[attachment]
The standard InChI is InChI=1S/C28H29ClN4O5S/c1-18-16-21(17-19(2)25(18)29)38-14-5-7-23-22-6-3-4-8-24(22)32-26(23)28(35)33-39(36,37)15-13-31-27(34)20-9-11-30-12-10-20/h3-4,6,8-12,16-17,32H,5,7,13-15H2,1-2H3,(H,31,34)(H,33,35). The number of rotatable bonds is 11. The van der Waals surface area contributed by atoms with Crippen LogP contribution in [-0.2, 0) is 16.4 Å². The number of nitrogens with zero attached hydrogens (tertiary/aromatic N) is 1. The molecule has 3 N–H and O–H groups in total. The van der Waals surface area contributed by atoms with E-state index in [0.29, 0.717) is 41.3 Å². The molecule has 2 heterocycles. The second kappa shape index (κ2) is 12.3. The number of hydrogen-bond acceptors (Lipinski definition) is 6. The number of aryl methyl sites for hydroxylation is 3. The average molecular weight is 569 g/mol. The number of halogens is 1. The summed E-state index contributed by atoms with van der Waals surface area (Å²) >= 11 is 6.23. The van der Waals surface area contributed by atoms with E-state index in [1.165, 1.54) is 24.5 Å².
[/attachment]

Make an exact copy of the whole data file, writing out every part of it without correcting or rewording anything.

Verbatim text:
The standard InChI is InChI=1S/C28H29ClN4O5S/c1-18-16-21(17-19(2)25(18)29)38-14-5-7-23-22-6-3-4-8-24(22)32-26(23)28(35)33-39(36,37)15-13-31-27(34)20-9-11-30-12-10-20/h3-4,6,8-12,16-17,32H,5,7,13-15H2,1-2H3,(H,31,34)(H,33,35). The number of rotatable bonds is 11. The van der Waals surface area contributed by atoms with Crippen LogP contribution in [-0.2, 0) is 16.4 Å². The number of nitrogens with zero attached hydrogens (tertiary/aromatic N) is 1. The molecule has 3 N–H and O–H groups in total. The van der Waals surface area contributed by atoms with E-state index in [0.29, 0.717) is 41.3 Å². The molecule has 2 heterocycles. The second kappa shape index (κ2) is 12.3. The number of hydrogen-bond acceptors (Lipinski definition) is 6. The number of aryl methyl sites for hydroxylation is 3. The average molecular weight is 569 g/mol. The number of halogens is 1. The summed E-state index contributed by atoms with van der Waals surface area (Å²) >= 11 is 6.23. The van der Waals surface area contributed by atoms with E-state index in [1.165, 1.54) is 24.5 Å².